Thursday, 22 December 2011
Watch out! The insurers are after you! Ali v. Esure Services Ltd.
The insurance industry's worst kept secret is that there is a boom in fraudulent claims. It seems that most insurers now have fraud investigation departments who are increasingly active in hunting down dubious or downright fraudulent claims. And why not? Fraudulent claims are criminal and result to some extent or another in increased premiums for the average consumer. Fraudulent claimants cause genuine ones to run the gauntlet of intrusive questions and enquiries by insurers.
Esure has just gained the distinction of a Court of Appeal judgment arising from an alleged accident in the town where my office is, Huddersfield. The report is on a technical legal point which has little general interest but you can read it here:-
The story behind it, though, is much more interesting. The Claimant was represented by solicitors in Bromley, Kent, despite the fact that the accident took place hundreds of miles away and despite Huddersfield being perfectly well supplied with PI lawyers. Nothing too novel about that though. A claim was issued in Medway County Court, later transferred to Huddersfield, and Esure defended it on the basis that they were not in fact the insurers of the named Defendant. So after the filing of the Defence in August 2009, the Claimant discontinued the action by a notice of discontinuance. There things lay until September, when Esure applied to revive the action. Now this seems on the face of it rather odd. After all, they had got out of the case, so why get it going again? The answer lies in what happened next.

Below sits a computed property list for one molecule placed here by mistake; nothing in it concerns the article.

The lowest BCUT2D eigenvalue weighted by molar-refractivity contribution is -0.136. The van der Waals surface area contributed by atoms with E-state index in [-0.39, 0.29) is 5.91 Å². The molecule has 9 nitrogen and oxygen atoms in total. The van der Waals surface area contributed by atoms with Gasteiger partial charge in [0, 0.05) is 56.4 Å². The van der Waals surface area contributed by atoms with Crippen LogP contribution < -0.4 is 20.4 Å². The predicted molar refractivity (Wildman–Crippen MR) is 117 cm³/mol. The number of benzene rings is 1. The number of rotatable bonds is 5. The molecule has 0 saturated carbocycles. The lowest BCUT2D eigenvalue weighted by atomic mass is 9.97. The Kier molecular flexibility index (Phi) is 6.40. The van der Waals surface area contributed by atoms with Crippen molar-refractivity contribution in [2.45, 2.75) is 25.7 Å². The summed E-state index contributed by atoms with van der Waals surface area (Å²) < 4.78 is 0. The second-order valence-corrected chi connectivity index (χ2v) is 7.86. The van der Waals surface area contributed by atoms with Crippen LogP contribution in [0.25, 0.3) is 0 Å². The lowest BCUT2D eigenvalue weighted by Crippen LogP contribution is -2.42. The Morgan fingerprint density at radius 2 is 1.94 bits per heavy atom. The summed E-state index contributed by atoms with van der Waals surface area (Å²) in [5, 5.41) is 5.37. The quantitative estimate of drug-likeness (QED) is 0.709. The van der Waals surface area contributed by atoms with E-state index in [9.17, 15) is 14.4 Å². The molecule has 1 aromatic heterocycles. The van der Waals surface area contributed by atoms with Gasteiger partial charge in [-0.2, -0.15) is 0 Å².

Once the trial of the claim had taken place, with the Claimant, unsurprisingly, not taking any part and the claim being dismissed, Esure applied to transfer it to the High Court for their application to commit the Claimant to prison for contempt. They said that the Particulars of Claim were in reality a sham. They pointed to the provisions of CPR Part
32.14, which provides that:-
"(1) Proceedings for contempt of court may be brought against a person if he makes, or causes to be made, a false statement in a document verified by a statement of truth without an honest belief in its truth."
In other words, if you make a claim which may be fabricated, don't assume that it's pretty much risk free. You may secure a no win no fee deal with your lawyer but the statement of truth is not an empty formality. The Claimant is alleged to have authorised the Particulars of Claim, complete with statement of truth, it is said, and containing particulars which were untrue. Now as yet we have no idea whether this attempt to send him to prison will succeed. The Claimant has made it clear that he will defend it and denies authorising anything. What is quite sure, though, is that he is bound to experience many sleepless nights awaiting the trial and its outcome.
The gauntlet has been thrown down by the insurers – if you thought you were in for a free ride, think again!